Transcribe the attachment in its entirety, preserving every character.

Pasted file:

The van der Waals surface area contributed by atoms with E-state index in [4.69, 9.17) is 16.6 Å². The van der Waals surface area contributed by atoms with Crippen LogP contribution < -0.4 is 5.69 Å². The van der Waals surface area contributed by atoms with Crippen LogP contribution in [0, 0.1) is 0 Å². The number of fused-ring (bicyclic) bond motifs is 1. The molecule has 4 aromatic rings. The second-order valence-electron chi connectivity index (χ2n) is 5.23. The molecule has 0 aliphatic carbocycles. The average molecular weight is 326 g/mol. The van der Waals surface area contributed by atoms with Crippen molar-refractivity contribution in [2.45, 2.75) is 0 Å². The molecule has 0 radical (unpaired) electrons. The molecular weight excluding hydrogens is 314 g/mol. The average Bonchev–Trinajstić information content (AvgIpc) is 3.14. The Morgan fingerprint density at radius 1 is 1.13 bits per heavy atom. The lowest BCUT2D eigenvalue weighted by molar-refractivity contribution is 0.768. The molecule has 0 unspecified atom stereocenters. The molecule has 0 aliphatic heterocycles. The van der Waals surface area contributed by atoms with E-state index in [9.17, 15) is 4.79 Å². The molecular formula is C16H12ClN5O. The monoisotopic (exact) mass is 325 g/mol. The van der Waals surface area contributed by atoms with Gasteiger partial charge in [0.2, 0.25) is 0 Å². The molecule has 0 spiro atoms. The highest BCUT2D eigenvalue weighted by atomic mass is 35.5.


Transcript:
The van der Waals surface area contributed by atoms with E-state index in [4.69, 9.17) is 16.6 Å². The van der Waals surface area contributed by atoms with Crippen LogP contribution < -0.4 is 5.69 Å². The van der Waals surface area contributed by atoms with Crippen LogP contribution in [0, 0.1) is 0 Å². The number of fused-ring (bicyclic) bond motifs is 1. The molecule has 4 aromatic rings. The second-order valence-electron chi connectivity index (χ2n) is 5.23. The molecule has 0 aliphatic carbocycles. The average molecular weight is 326 g/mol. The van der Waals surface area contributed by atoms with Crippen molar-refractivity contribution in [2.45, 2.75) is 0 Å². The molecule has 0 radical (unpaired) electrons. The molecular weight excluding hydrogens is 314 g/mol. The average Bonchev–Trinajstić information content (AvgIpc) is 3.14. The Morgan fingerprint density at radius 1 is 1.13 bits per heavy atom. The lowest BCUT2D eigenvalue weighted by molar-refractivity contribution is 0.768. The molecule has 0 unspecified atom stereocenters. The molecule has 0 aliphatic heterocycles. The van der Waals surface area contributed by atoms with E-state index in [9.17, 15) is 4.79 Å². The molecular formula is C16H12ClN5O. The monoisotopic (exact) mass is 325 g/mol. The van der Waals surface area contributed by atoms with Gasteiger partial charge in [0.2, 0.25) is 0 Å². The molecule has 0 spiro atoms. The highest BCUT2D eigenvalue weighted by atomic mass is 35.5.